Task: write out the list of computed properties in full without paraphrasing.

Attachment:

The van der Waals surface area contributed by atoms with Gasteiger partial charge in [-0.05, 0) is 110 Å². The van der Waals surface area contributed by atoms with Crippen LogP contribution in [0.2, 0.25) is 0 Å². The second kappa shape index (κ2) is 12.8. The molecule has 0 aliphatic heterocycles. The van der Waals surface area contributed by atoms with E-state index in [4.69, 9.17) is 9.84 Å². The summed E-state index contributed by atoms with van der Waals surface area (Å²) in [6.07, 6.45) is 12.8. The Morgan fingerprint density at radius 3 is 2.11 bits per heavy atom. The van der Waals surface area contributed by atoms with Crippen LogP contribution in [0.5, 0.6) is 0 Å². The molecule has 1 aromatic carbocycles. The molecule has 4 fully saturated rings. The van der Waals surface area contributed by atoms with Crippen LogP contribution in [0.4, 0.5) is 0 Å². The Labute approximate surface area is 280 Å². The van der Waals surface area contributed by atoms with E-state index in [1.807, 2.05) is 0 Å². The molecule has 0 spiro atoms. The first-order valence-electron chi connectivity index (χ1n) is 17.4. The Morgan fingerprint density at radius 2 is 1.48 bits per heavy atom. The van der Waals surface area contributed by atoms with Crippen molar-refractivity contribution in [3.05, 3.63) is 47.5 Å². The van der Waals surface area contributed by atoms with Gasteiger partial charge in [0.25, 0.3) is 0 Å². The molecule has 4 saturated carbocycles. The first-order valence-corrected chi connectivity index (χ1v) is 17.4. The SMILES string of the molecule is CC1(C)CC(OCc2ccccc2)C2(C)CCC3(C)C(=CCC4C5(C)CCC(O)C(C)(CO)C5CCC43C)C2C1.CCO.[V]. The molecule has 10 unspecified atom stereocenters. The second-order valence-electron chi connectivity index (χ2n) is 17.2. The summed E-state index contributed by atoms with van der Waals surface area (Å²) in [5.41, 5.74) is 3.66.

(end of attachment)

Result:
The van der Waals surface area contributed by atoms with Gasteiger partial charge in [-0.05, 0) is 110 Å². The van der Waals surface area contributed by atoms with Crippen LogP contribution in [0.2, 0.25) is 0 Å². The second kappa shape index (κ2) is 12.8. The molecule has 0 aliphatic heterocycles. The van der Waals surface area contributed by atoms with E-state index in [4.69, 9.17) is 9.84 Å². The summed E-state index contributed by atoms with van der Waals surface area (Å²) in [6.07, 6.45) is 12.8. The Morgan fingerprint density at radius 3 is 2.11 bits per heavy atom. The van der Waals surface area contributed by atoms with Crippen LogP contribution in [0.5, 0.6) is 0 Å². The molecule has 1 aromatic carbocycles. The molecule has 4 fully saturated rings. The van der Waals surface area contributed by atoms with Crippen LogP contribution in [0.4, 0.5) is 0 Å². The Labute approximate surface area is 280 Å². The van der Waals surface area contributed by atoms with E-state index in [1.807, 2.05) is 0 Å². The molecule has 0 spiro atoms. The first-order valence-electron chi connectivity index (χ1n) is 17.4. The Morgan fingerprint density at radius 2 is 1.48 bits per heavy atom. The van der Waals surface area contributed by atoms with Crippen molar-refractivity contribution in [3.05, 3.63) is 47.5 Å². The van der Waals surface area contributed by atoms with Gasteiger partial charge in [0.25, 0.3) is 0 Å². The molecule has 4 saturated carbocycles. The first-order valence-corrected chi connectivity index (χ1v) is 17.4. The SMILES string of the molecule is CC1(C)CC(OCc2ccccc2)C2(C)CCC3(C)C(=CCC4C5(C)CCC(O)C(C)(CO)C5CCC43C)C2C1.CCO.[V]. The molecule has 10 unspecified atom stereocenters. The second-order valence-electron chi connectivity index (χ2n) is 17.2. The summed E-state index contributed by atoms with van der Waals surface area (Å²) in [5.41, 5.74) is 3.66.